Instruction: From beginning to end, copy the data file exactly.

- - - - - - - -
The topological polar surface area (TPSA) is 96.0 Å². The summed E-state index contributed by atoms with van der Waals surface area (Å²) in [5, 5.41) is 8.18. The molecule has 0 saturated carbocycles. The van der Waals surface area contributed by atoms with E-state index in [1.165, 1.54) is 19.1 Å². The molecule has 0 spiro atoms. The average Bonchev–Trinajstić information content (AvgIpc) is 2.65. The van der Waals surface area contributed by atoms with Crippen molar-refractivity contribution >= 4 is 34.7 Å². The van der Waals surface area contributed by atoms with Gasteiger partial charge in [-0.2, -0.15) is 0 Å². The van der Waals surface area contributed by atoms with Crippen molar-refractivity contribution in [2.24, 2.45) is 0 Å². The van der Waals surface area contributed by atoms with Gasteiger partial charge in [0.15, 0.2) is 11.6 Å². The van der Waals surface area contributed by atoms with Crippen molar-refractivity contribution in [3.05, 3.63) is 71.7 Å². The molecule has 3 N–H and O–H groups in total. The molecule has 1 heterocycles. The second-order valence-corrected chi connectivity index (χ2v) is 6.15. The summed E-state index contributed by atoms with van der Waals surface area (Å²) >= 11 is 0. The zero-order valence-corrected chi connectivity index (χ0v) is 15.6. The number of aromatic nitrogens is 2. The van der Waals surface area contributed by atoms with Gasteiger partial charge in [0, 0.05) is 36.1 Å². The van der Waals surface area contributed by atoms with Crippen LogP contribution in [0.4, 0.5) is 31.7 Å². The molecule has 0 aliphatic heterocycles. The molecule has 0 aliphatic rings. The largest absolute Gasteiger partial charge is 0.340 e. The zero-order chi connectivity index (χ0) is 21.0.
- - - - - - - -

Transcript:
The topological polar surface area (TPSA) is 96.0 Å². The summed E-state index contributed by atoms with van der Waals surface area (Å²) in [5, 5.41) is 8.18. The molecule has 0 saturated carbocycles. The van der Waals surface area contributed by atoms with E-state index in [1.165, 1.54) is 19.1 Å². The molecule has 0 spiro atoms. The average Bonchev–Trinajstić information content (AvgIpc) is 2.65. The van der Waals surface area contributed by atoms with Crippen molar-refractivity contribution >= 4 is 34.7 Å². The van der Waals surface area contributed by atoms with Gasteiger partial charge in [-0.2, -0.15) is 0 Å². The van der Waals surface area contributed by atoms with Crippen molar-refractivity contribution in [2.24, 2.45) is 0 Å². The van der Waals surface area contributed by atoms with Gasteiger partial charge in [0.15, 0.2) is 11.6 Å². The van der Waals surface area contributed by atoms with Crippen molar-refractivity contribution in [3.05, 3.63) is 71.7 Å². The molecule has 3 N–H and O–H groups in total. The molecule has 1 heterocycles. The second-order valence-corrected chi connectivity index (χ2v) is 6.15. The summed E-state index contributed by atoms with van der Waals surface area (Å²) >= 11 is 0. The zero-order valence-corrected chi connectivity index (χ0v) is 15.6. The number of aromatic nitrogens is 2. The van der Waals surface area contributed by atoms with Gasteiger partial charge in [0, 0.05) is 36.1 Å². The van der Waals surface area contributed by atoms with Crippen LogP contribution in [0.4, 0.5) is 31.7 Å². The molecule has 0 aliphatic heterocycles. The molecule has 0 aliphatic rings. The largest absolute Gasteiger partial charge is 0.340 e. The zero-order chi connectivity index (χ0) is 21.0.